The owners of this upscale women’s dress store, William “Little Willie” Lloyd Adams and wife Victorine Quille Adams, had impressive resumes that contributed to the civil rights struggle. Willie Adams, multi-million dollar illegal lotteries operator turned legitimate businessman, funded aspiring black entrepreneurs during a time when banks would not lend to blacks. He also funded desegregation lawsuits. Victorine Adams was a highly regarded woman for both her poise and political accomplishment. In 1946, she directed the “Register-to-Vote” campaign which resulted in thousands of new voters. She was the first elected woman of any race to be appointed to the Baltimore City Council in 1967.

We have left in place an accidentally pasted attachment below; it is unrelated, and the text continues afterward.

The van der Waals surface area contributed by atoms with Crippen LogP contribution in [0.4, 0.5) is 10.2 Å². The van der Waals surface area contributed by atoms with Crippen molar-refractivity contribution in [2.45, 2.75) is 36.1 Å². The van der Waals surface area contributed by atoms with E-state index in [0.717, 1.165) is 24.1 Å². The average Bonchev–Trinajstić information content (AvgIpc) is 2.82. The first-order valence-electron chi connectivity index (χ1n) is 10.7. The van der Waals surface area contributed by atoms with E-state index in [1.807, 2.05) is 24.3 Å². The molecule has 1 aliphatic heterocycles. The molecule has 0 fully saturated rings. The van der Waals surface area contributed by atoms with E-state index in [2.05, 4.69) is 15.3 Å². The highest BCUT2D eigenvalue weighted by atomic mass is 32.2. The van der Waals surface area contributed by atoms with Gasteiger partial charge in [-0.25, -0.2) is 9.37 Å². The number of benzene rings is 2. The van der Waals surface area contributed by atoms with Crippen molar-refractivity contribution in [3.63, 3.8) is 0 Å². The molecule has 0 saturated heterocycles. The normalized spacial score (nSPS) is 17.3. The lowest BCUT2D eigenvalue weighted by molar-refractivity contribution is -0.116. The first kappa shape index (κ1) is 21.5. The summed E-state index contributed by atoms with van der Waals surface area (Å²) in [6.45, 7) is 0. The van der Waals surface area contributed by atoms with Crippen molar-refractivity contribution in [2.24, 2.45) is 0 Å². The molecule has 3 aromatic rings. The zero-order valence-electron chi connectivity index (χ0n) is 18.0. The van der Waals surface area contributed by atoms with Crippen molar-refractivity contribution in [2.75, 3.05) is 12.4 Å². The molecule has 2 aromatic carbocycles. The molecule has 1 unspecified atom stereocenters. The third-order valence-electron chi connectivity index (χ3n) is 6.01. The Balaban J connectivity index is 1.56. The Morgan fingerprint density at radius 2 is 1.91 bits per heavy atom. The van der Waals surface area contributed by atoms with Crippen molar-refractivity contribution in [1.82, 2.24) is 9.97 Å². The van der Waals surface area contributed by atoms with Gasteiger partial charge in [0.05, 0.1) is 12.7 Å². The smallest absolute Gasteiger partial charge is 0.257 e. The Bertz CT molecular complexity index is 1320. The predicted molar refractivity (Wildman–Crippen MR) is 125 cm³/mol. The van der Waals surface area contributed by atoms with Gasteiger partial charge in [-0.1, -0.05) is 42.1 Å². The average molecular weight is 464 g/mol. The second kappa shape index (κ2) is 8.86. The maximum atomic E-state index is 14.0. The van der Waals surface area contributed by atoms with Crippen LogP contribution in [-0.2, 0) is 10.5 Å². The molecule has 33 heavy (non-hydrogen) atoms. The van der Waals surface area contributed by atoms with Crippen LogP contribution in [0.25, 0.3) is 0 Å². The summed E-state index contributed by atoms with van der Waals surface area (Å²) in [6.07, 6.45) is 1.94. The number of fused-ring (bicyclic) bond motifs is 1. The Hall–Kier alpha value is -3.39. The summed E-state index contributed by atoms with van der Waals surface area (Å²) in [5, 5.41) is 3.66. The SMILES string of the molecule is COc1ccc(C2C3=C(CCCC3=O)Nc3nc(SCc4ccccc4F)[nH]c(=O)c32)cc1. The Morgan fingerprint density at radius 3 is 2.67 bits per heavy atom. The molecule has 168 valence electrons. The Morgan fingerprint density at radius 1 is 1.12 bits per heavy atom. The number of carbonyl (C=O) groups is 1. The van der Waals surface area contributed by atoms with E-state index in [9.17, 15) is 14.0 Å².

The Charm Centre
1811 Pennsylvania Avenue, Baltimore
4 in. x 5 in. acetate negative
Paul Henderson Photograph Collection, HEN.00.B2-164
Google Maps Street View of 1811 Pennsylvania Avenue today:
Diminutive Mrs. Adams received ‘giant’ tribute. (May 10, 1958). Afro-American newspaper.
Smith, F. (2008). Here Lies Jim Crow: Civil Rights in Maryland. Baltimore: The Johns Hopkins University Press.
Pietila, A. (2010). Not in My Neighborhood: How Bigotry Shaped a Great American City. Ivan R. Dee, Publisher.